Myriad of Enhancements 

Skyward Sword HD immediately addresses the motion control issue by introducing an alternative control scheme, which allows the whole game to be playable with a traditional gamepad. I was surprised at how effective this new scheme was and had no issues playing the game with the excellent Switch Pro Controller. Generally, the motion control mechanics are remapped to the right stick, which works out seamlessly as flicking the stick in a specific direction parallels swinging the Joy-Cons in that same direction in the Motion Control mode. The sword swings are more precise, shield parries can be executed simpler, and the gameplay feels more streamlined when playing in this mode. 

Fans of the original control style will be delighted to know that the motion controls are still an option with the Switch’s Joy-Cons and the longer battery life will go a long way towards making this a solid option, even though the button controls are definitely more intuitive. After spending a few hours with the motion controls, I surmised that while it is more than playable, the only tangible reasons for playing this way are to preserve the feeling of the original release or for immersion, which, to its credit, this mode offers in spades.

There is also the added benefit of improved camera movement, something that was extremely limited in the Wii version. Holding L while moving the right stick allows the player to freely move the camera, this comes in handy within dungeons and smaller areas where the players may be required to find hints and clues on how to proceed through the area. The camera does become more cumbersome to use within the battle, as the right stick is already used for Link’s sword, however, the ability to lock on to enemies and keep them within the player’s view means this does not end up being as big of a detriment as it could have been.


Skyward Sword HD’s most noticeable improvement, aside from the ability to play with button controls, is its much higher resolution and frame rate. At a resolution of 1080p when docked and 720p in handheld, its noticeably sharper than the original Wii release and the beautiful artwork has ensured the game’s presentation has aged gracefully. It looks particularly impressive when playing on the go—from the lush forests in the Faron Woods to the sprawling Lanayru desert, the game is consistently excellent in portraying a variety of areas which vary in their layout, weather and landscape, which speaks volumes about the game’s grand scope.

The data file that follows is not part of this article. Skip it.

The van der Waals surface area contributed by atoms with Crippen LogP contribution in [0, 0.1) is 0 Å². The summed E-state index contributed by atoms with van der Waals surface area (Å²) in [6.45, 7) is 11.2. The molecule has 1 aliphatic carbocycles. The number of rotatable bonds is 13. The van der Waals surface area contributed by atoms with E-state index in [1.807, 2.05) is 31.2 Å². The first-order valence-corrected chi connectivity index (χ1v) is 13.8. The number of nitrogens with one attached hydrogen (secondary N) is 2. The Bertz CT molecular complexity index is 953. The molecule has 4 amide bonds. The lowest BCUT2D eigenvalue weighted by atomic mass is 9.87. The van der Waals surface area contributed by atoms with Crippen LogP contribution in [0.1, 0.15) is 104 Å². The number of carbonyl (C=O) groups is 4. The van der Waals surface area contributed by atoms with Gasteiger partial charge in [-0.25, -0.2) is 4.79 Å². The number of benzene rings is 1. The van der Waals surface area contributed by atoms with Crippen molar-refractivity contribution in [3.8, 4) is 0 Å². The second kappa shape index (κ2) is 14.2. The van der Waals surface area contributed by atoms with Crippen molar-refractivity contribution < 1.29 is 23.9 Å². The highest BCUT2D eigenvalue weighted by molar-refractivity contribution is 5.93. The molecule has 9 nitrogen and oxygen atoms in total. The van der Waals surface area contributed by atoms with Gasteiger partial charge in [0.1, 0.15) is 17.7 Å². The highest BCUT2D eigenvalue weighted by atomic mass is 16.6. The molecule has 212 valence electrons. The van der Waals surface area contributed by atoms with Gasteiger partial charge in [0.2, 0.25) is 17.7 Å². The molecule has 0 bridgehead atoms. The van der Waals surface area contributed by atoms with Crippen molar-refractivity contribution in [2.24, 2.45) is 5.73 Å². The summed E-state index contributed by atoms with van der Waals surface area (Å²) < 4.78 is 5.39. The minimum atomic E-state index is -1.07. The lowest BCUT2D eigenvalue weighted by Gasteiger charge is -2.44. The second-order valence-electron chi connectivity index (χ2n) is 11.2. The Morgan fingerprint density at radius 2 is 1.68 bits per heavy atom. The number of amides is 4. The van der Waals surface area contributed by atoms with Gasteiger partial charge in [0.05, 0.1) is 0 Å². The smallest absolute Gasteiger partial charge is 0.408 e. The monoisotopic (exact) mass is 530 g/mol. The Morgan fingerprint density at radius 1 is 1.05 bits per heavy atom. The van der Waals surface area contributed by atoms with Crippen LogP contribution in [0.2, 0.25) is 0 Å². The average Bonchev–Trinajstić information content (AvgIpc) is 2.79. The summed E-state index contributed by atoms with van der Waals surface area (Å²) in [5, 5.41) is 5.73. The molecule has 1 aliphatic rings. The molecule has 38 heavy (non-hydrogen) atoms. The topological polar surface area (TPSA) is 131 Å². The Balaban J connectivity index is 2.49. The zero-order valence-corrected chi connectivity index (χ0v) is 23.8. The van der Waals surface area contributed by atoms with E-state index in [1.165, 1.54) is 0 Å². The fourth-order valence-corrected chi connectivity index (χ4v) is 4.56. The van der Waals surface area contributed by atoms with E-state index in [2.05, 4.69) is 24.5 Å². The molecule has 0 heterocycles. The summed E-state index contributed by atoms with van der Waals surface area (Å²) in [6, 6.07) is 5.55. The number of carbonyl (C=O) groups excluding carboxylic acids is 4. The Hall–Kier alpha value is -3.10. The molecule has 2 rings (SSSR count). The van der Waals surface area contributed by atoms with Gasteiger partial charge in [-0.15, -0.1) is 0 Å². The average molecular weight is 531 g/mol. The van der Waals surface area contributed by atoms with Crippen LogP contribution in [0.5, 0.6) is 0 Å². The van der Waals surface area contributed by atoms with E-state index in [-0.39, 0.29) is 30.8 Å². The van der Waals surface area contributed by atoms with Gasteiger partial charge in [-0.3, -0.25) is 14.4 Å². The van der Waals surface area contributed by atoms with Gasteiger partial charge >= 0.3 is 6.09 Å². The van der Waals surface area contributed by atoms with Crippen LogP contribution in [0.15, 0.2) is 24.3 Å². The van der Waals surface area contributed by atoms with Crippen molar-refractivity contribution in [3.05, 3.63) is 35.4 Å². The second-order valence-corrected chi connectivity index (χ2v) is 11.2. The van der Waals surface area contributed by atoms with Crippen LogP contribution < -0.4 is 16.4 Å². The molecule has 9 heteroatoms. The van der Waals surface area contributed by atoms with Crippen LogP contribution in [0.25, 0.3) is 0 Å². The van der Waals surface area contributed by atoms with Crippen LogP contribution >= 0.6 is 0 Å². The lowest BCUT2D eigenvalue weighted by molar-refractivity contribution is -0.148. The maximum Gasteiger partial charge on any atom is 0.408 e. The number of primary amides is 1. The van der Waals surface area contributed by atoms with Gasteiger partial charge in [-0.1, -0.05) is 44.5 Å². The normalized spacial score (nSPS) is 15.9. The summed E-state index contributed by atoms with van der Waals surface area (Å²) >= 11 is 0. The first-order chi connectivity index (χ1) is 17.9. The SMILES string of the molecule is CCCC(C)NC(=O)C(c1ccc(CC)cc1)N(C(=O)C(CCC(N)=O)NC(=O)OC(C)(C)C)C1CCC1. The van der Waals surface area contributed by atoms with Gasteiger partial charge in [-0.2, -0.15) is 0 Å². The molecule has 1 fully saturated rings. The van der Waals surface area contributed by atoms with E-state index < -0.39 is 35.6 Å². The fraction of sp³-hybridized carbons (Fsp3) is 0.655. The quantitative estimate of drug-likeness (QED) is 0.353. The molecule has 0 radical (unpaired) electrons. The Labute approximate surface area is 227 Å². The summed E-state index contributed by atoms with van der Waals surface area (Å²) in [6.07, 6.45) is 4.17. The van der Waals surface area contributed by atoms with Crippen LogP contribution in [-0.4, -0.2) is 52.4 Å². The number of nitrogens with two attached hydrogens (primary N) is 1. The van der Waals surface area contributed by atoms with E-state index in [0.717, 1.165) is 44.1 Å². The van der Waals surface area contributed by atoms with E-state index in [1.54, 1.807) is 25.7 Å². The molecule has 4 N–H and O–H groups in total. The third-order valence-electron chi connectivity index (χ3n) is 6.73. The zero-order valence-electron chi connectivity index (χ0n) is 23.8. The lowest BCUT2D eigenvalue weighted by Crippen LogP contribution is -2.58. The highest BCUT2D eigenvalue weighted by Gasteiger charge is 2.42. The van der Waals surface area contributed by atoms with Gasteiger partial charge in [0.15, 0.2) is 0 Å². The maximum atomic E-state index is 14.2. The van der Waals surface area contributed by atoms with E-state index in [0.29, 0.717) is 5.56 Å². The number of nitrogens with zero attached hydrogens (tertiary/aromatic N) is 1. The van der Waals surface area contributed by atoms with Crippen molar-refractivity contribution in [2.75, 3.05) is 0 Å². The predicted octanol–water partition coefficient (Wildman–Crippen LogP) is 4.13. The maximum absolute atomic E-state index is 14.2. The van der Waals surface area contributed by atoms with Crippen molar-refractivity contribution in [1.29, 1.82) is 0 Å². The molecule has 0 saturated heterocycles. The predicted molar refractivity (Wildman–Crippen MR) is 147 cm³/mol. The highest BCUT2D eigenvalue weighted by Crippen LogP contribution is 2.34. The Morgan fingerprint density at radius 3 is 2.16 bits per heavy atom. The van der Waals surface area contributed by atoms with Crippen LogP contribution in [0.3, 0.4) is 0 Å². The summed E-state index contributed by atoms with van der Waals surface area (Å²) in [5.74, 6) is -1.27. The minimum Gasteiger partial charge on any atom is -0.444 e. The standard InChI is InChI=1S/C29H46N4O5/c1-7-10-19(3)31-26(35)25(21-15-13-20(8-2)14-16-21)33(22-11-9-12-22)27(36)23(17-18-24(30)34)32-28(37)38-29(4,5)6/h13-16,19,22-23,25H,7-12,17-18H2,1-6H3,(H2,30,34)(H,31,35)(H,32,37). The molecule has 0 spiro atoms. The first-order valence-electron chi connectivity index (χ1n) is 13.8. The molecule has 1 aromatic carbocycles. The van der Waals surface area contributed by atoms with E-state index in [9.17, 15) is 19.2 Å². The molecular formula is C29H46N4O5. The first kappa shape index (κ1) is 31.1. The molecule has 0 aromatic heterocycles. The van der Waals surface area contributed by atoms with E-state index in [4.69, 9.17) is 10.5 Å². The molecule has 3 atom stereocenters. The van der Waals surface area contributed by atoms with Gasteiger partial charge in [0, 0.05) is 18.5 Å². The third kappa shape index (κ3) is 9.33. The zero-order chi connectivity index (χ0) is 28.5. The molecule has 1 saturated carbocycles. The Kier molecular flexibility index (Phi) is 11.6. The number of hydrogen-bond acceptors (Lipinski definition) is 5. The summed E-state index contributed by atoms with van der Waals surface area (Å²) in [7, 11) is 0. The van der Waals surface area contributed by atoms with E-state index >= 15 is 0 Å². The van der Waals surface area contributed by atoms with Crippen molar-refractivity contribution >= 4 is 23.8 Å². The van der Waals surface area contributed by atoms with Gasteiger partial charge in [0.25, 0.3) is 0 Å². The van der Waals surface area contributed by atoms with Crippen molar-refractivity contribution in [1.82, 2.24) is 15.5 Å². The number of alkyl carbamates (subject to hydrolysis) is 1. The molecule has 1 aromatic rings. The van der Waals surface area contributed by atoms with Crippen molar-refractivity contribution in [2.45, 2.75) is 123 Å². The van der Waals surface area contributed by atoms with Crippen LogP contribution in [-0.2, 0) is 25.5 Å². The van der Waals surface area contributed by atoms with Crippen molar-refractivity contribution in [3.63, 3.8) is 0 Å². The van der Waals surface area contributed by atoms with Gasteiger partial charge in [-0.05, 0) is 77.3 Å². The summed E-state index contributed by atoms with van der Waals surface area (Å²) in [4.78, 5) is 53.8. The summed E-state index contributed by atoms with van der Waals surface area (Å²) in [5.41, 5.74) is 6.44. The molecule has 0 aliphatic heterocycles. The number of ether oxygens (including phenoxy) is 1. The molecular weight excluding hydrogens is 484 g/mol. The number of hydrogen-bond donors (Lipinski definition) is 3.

While on the topic of presentation, its also worth noting the return of the terrific orchestral score, whether Link is darting through the skies on his Loftwing or fighting the final boss in a dungeon, the score perfectly captures the feeling of each individual moment and deserves heavy praise.

The increased frame rate to 60 FPS also yields a massive benefit: combat is more responsive and enjoyable, and the animations are smoother than ever. The framerate boost is not flawless however, as I noticed dips when confronted with a lot of particle effects or smoke close to the camera. In addition to this, there are points in the game where playing the harp in scripted sequences will cause the game to lock to a lower framerate. Nevertheless, the reason it is so jarring anytime the game does drop frames is because it holds 60 FPS really well outside of these very specific scenarios and due to how infrequent they are, there is a chance these dips were an oversight that could be patched in a future update. 

Summary: While not every design choice has aged as gracefully as its gorgeous art style and incredible dungeons, the implementation of a wide range of improvements ensures The Legend of Zelda: Skyward Sword HD remains a memorable adventure worth experiencing on the Nintendo Switch.

Score: 4 stars

Title: The Legend of Zelda: Skyward Sword HD
Developer: Nintendo
Publisher: Nintendo

Platforms: Nintendo Switch (reviewed)
Release date: 16 July 2021

A review copy was provided to Shindig by the publisher.


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About Author

Arman is a writer who enjoys his broad spectrum of entertainment, with the specific exception of any anime ever conceived. He likes his physics in video games and still mourns the lack of GOTY recognition for Fire Emblem: Three Houses at the 2019 Game Awards.